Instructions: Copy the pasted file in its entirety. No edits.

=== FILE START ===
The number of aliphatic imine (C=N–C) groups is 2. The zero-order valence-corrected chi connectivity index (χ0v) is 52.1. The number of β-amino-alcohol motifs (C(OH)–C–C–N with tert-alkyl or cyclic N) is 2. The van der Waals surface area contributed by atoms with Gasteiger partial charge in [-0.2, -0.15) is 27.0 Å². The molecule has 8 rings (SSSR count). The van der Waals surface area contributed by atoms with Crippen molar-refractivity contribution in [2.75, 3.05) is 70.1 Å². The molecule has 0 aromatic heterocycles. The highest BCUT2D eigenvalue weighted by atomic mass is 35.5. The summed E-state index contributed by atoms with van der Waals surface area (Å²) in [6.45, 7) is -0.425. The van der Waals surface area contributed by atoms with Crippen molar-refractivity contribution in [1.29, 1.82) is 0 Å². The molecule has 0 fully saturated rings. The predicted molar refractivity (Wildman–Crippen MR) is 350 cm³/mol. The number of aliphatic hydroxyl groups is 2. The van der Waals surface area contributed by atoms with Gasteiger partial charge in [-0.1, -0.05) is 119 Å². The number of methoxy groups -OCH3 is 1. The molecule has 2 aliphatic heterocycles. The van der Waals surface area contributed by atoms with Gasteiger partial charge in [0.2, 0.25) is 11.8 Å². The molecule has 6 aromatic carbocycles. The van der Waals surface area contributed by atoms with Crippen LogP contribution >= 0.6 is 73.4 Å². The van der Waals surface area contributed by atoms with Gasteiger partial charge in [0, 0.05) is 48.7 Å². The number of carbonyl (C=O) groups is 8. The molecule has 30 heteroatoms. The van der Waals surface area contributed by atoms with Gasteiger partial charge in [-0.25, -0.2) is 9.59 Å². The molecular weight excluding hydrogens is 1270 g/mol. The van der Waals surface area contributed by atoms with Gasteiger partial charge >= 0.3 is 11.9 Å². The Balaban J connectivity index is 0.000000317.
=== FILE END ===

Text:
The number of aliphatic imine (C=N–C) groups is 2. The zero-order valence-corrected chi connectivity index (χ0v) is 52.1. The number of β-amino-alcohol motifs (C(OH)–C–C–N with tert-alkyl or cyclic N) is 2. The van der Waals surface area contributed by atoms with Gasteiger partial charge in [-0.2, -0.15) is 27.0 Å². The molecule has 8 rings (SSSR count). The van der Waals surface area contributed by atoms with Crippen molar-refractivity contribution in [2.75, 3.05) is 70.1 Å². The molecule has 0 aromatic heterocycles. The highest BCUT2D eigenvalue weighted by atomic mass is 35.5. The summed E-state index contributed by atoms with van der Waals surface area (Å²) in [6.45, 7) is -0.425. The van der Waals surface area contributed by atoms with Crippen molar-refractivity contribution in [1.29, 1.82) is 0 Å². The molecule has 0 fully saturated rings. The predicted molar refractivity (Wildman–Crippen MR) is 350 cm³/mol. The number of aliphatic hydroxyl groups is 2. The van der Waals surface area contributed by atoms with Gasteiger partial charge in [-0.1, -0.05) is 119 Å². The number of methoxy groups -OCH3 is 1. The molecule has 2 aliphatic heterocycles. The van der Waals surface area contributed by atoms with Gasteiger partial charge in [0.2, 0.25) is 11.8 Å². The molecule has 6 aromatic carbocycles. The van der Waals surface area contributed by atoms with Crippen LogP contribution >= 0.6 is 73.4 Å². The van der Waals surface area contributed by atoms with Gasteiger partial charge in [0, 0.05) is 48.7 Å². The number of carbonyl (C=O) groups is 8. The molecule has 30 heteroatoms. The van der Waals surface area contributed by atoms with Gasteiger partial charge in [-0.25, -0.2) is 9.59 Å². The molecular weight excluding hydrogens is 1270 g/mol. The van der Waals surface area contributed by atoms with Gasteiger partial charge >= 0.3 is 11.9 Å². The Balaban J connectivity index is 0.000000317.